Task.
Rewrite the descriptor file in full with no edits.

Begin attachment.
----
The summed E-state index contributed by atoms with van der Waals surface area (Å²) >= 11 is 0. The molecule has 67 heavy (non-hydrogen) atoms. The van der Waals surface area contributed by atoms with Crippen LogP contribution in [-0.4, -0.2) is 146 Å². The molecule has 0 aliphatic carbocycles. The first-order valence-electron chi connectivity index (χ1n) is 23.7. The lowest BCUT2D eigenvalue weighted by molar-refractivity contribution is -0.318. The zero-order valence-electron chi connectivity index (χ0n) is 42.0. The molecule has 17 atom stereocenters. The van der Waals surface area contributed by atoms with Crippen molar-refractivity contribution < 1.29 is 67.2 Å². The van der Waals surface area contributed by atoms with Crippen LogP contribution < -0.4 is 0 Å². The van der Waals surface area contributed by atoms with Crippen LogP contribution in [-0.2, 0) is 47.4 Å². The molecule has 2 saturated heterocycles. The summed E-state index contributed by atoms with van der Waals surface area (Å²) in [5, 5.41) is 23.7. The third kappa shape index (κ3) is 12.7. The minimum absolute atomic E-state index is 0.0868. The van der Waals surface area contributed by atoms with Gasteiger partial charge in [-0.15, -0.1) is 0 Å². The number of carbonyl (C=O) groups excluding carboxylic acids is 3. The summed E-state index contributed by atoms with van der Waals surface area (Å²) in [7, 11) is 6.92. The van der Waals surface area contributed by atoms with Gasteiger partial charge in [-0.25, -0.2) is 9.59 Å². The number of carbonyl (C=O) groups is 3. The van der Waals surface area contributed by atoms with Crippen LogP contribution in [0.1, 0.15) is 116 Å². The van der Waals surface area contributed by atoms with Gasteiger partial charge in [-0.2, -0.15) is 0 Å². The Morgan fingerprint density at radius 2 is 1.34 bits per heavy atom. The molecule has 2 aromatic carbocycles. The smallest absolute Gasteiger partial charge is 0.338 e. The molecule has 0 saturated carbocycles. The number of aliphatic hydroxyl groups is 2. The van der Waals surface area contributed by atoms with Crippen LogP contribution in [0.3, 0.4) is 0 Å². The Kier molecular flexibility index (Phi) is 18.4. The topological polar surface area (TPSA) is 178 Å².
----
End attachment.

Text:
The summed E-state index contributed by atoms with van der Waals surface area (Å²) >= 11 is 0. The molecule has 67 heavy (non-hydrogen) atoms. The van der Waals surface area contributed by atoms with Crippen LogP contribution in [-0.4, -0.2) is 146 Å². The molecule has 0 aliphatic carbocycles. The first-order valence-electron chi connectivity index (χ1n) is 23.7. The lowest BCUT2D eigenvalue weighted by molar-refractivity contribution is -0.318. The zero-order valence-electron chi connectivity index (χ0n) is 42.0. The molecule has 17 atom stereocenters. The van der Waals surface area contributed by atoms with Crippen molar-refractivity contribution < 1.29 is 67.2 Å². The van der Waals surface area contributed by atoms with Crippen LogP contribution < -0.4 is 0 Å². The van der Waals surface area contributed by atoms with Crippen LogP contribution in [-0.2, 0) is 47.4 Å². The molecule has 2 saturated heterocycles. The summed E-state index contributed by atoms with van der Waals surface area (Å²) in [5, 5.41) is 23.7. The third kappa shape index (κ3) is 12.7. The minimum absolute atomic E-state index is 0.0868. The van der Waals surface area contributed by atoms with Gasteiger partial charge in [-0.15, -0.1) is 0 Å². The number of carbonyl (C=O) groups excluding carboxylic acids is 3. The summed E-state index contributed by atoms with van der Waals surface area (Å²) in [7, 11) is 6.92. The van der Waals surface area contributed by atoms with Gasteiger partial charge in [-0.25, -0.2) is 9.59 Å². The number of carbonyl (C=O) groups is 3. The van der Waals surface area contributed by atoms with Crippen LogP contribution in [0.1, 0.15) is 116 Å². The van der Waals surface area contributed by atoms with Gasteiger partial charge in [-0.2, -0.15) is 0 Å². The Morgan fingerprint density at radius 2 is 1.34 bits per heavy atom. The molecule has 2 aromatic carbocycles. The smallest absolute Gasteiger partial charge is 0.338 e. The molecule has 0 saturated carbocycles. The number of aliphatic hydroxyl groups is 2. The van der Waals surface area contributed by atoms with Crippen LogP contribution in [0.3, 0.4) is 0 Å². The Kier molecular flexibility index (Phi) is 18.4. The topological polar surface area (TPSA) is 178 Å².